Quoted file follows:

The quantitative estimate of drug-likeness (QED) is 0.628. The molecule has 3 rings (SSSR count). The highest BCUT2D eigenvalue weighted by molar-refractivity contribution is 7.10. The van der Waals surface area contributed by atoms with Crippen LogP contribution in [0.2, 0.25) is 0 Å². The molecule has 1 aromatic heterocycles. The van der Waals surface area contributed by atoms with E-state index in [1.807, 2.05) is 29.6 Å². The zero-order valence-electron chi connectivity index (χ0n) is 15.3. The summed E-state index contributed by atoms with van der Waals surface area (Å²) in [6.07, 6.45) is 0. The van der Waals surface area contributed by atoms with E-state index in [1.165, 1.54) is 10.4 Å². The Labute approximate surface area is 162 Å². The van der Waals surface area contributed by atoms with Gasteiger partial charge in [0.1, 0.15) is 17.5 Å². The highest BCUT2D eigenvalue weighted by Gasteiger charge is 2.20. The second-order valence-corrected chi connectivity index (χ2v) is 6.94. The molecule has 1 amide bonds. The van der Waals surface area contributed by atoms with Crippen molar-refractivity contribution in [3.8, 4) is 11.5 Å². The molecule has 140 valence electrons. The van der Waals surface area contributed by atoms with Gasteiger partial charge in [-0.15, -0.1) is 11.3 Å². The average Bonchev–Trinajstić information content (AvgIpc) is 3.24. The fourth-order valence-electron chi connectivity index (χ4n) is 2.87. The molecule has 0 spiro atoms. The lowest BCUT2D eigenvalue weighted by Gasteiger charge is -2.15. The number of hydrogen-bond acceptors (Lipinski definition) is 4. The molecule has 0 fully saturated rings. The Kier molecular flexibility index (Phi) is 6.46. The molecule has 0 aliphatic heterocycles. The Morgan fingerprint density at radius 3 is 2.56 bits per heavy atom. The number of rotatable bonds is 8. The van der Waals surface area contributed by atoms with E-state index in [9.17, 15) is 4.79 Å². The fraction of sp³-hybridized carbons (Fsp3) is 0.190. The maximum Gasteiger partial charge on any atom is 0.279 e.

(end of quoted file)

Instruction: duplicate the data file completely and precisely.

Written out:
The quantitative estimate of drug-likeness (QED) is 0.628. The molecule has 3 rings (SSSR count). The highest BCUT2D eigenvalue weighted by molar-refractivity contribution is 7.10. The van der Waals surface area contributed by atoms with Crippen LogP contribution in [0.2, 0.25) is 0 Å². The molecule has 1 aromatic heterocycles. The van der Waals surface area contributed by atoms with E-state index in [1.807, 2.05) is 29.6 Å². The zero-order valence-electron chi connectivity index (χ0n) is 15.3. The summed E-state index contributed by atoms with van der Waals surface area (Å²) in [6.07, 6.45) is 0. The van der Waals surface area contributed by atoms with E-state index in [1.165, 1.54) is 10.4 Å². The Labute approximate surface area is 162 Å². The van der Waals surface area contributed by atoms with Gasteiger partial charge in [0.1, 0.15) is 17.5 Å². The highest BCUT2D eigenvalue weighted by Gasteiger charge is 2.20. The second-order valence-corrected chi connectivity index (χ2v) is 6.94. The molecule has 1 amide bonds. The van der Waals surface area contributed by atoms with Crippen molar-refractivity contribution in [3.8, 4) is 11.5 Å². The molecule has 140 valence electrons. The van der Waals surface area contributed by atoms with Gasteiger partial charge in [-0.15, -0.1) is 11.3 Å². The average Bonchev–Trinajstić information content (AvgIpc) is 3.24. The fourth-order valence-electron chi connectivity index (χ4n) is 2.87. The molecule has 0 spiro atoms. The lowest BCUT2D eigenvalue weighted by Gasteiger charge is -2.15. The number of hydrogen-bond acceptors (Lipinski definition) is 4. The molecule has 0 fully saturated rings. The Kier molecular flexibility index (Phi) is 6.46. The molecule has 0 aliphatic heterocycles. The Morgan fingerprint density at radius 3 is 2.56 bits per heavy atom. The number of rotatable bonds is 8. The van der Waals surface area contributed by atoms with E-state index in [9.17, 15) is 4.79 Å². The fraction of sp³-hybridized carbons (Fsp3) is 0.190. The maximum Gasteiger partial charge on any atom is 0.279 e.